Oct 292014
 

The current Avira Antivirus has got a module it calls “Internet scurity” which in turn has an option for e-mail security.

What it does is capturing all connections to POP3, IMAP and SMTP servers and scanning them for viruses. That sounds good until you find, that your e-mail client stopped working even though you haven’t changed anything in it’s configuration.

Why is that? It’s because of this e-mail “security” feature. If you are using encrypted transport (START TLS or SSL/TLS), Avira cannot read the traffic and blocks it! This is so stupid, there must be an award for it somewhere.

To work around this, you can of course

  • disable the e-mail security feature
  • disable transport encryption

The first has the drawback that Avira now complains that your computer is not secure. The second has the drawback that your e-mails can be read by everybody who can access your connection to the server. So both options aren’t really solutions. If Avira forces you to do that (e.g. if the following doesn’t work for you because your mail server does not have alternative ports for encrypted connections), your computer is actually less secure than without Avira e-mail “security”.

Then there is the third option: Don’t use the default SMTP (25), POP3 (110) and IMAP (143) ports but use different ones, e.g. the ones that are reserved for encrypted transports:

  • SMTPS: 465
  • POP3S: 995
  • IMAPS: 993

Unfortunately that means your mail servers must support these protocols / ports. E.g. if you are using postfix you have to change / uncomment the following lines in the /etc/postfix/master.cf file:

smtps     inet  n       -       -       -       -       smtpd
#  -o syslog_name=postfix/smtps
  -o smtpd_tls_wrappermode=yes
  -o smtpd_sasl_auth_enable=yes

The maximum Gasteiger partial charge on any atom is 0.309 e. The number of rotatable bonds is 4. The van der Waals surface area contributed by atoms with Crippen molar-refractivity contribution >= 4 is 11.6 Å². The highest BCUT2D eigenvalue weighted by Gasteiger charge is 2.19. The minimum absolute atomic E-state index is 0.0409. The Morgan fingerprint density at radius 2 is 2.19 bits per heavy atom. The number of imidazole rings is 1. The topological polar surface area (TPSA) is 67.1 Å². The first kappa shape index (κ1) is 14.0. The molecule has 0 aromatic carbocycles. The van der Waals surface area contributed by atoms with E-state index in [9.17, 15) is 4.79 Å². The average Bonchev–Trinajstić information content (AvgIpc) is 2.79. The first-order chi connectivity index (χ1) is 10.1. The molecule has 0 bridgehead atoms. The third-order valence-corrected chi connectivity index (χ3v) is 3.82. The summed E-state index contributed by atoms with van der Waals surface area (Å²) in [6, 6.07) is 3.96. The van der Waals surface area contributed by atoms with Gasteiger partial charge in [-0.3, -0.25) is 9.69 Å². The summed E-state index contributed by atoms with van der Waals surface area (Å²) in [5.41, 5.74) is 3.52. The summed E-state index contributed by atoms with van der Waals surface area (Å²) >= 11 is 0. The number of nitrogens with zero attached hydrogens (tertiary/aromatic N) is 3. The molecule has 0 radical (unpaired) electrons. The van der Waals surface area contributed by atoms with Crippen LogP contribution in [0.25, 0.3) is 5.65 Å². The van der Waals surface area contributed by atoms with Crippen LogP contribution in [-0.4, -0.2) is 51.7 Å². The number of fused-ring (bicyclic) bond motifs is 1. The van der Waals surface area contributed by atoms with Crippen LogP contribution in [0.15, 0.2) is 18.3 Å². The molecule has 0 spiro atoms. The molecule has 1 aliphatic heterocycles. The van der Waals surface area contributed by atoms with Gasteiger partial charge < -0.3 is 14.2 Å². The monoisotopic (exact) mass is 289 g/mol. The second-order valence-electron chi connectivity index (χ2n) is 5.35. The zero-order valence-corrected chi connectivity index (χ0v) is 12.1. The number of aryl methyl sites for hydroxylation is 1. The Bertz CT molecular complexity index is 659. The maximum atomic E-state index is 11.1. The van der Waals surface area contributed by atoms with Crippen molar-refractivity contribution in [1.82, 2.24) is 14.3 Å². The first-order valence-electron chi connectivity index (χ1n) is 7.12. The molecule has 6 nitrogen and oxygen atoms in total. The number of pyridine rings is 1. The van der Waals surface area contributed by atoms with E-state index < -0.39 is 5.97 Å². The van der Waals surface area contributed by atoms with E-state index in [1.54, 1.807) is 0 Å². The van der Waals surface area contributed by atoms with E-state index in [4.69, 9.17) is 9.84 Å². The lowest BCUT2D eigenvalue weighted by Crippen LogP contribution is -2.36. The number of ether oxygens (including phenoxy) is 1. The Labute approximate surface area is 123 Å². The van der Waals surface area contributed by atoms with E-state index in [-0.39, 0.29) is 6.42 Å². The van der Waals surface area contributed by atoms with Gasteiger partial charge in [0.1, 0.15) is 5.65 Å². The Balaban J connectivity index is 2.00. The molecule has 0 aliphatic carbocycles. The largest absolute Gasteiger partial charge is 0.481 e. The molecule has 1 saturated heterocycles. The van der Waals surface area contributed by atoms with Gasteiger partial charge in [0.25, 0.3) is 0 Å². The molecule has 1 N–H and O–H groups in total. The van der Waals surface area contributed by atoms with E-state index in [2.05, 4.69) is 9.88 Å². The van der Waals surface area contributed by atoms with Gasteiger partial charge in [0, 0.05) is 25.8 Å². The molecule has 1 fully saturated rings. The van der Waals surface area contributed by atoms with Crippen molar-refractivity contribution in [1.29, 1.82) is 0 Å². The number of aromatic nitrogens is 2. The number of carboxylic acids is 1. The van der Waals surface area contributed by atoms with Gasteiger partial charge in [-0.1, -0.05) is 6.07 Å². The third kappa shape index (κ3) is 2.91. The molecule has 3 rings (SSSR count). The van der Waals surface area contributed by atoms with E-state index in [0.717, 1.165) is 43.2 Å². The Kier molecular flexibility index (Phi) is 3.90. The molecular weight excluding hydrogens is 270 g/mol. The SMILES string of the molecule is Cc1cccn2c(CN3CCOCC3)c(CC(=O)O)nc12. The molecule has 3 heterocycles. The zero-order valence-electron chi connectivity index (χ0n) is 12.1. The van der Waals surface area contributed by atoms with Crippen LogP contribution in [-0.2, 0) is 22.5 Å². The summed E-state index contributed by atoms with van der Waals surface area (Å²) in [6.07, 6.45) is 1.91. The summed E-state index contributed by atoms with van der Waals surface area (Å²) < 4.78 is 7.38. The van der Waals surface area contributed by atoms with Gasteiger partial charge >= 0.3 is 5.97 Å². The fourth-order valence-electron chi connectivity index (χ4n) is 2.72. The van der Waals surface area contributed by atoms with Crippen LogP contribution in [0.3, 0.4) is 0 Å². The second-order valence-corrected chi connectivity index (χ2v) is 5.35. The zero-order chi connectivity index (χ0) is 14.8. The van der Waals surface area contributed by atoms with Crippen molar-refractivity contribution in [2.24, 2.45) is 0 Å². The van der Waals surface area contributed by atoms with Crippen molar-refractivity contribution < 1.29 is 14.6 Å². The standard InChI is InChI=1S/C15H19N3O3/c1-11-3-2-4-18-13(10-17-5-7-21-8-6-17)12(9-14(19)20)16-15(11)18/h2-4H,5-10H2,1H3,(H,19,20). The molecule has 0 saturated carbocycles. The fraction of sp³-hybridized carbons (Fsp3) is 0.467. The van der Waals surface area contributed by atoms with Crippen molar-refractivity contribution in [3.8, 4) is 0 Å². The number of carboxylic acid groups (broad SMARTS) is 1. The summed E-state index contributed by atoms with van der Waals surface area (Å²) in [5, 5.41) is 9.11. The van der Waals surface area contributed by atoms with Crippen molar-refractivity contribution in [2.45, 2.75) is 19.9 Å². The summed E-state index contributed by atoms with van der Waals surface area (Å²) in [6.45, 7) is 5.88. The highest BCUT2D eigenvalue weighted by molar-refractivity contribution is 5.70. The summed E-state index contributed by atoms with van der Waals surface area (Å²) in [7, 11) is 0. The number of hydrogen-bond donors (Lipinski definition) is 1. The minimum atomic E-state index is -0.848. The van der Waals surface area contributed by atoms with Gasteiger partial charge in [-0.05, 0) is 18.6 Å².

And, or course, restart postfix.

The same applies to your POP3 or IMAP server.

If you can’t do that and your e-mail provider doesn’t support this, tough luck!

In addition, you must change the configuration in your e-mail client. In Thunderbird that’s pretty much straight forward:

WARNING: I will not fix your computer if you break it even if you followed my instructions. It’s your own responsibility. Making a mistake in the Thunderbird configuration will prevent it from receiving and/or sending e-mails.

  • Open the account settings dialog.
  • Select “Server Settings”.
  • Under Connection Security, select SSL/TLS (preferred) or STARTTLS, depending on what your server supports.
  • The port number will change automatically. If it doesn’t or your server does not use the default ports for encrypted transport, change the port number.
  • Select “Outgoing Server (SMTP)” (it’s down, below “Local Folders”).
  • Edit the entry you want to change (usually there is only one).
  • Change Connection Security to SSL/TLS (preferred) or STARTTLS, depending on what your server supports.
  • The port number will change automatically. If it doesn’t or your server does not use the default ports for encrypted transport, change the port number.

Now test it and have fun.

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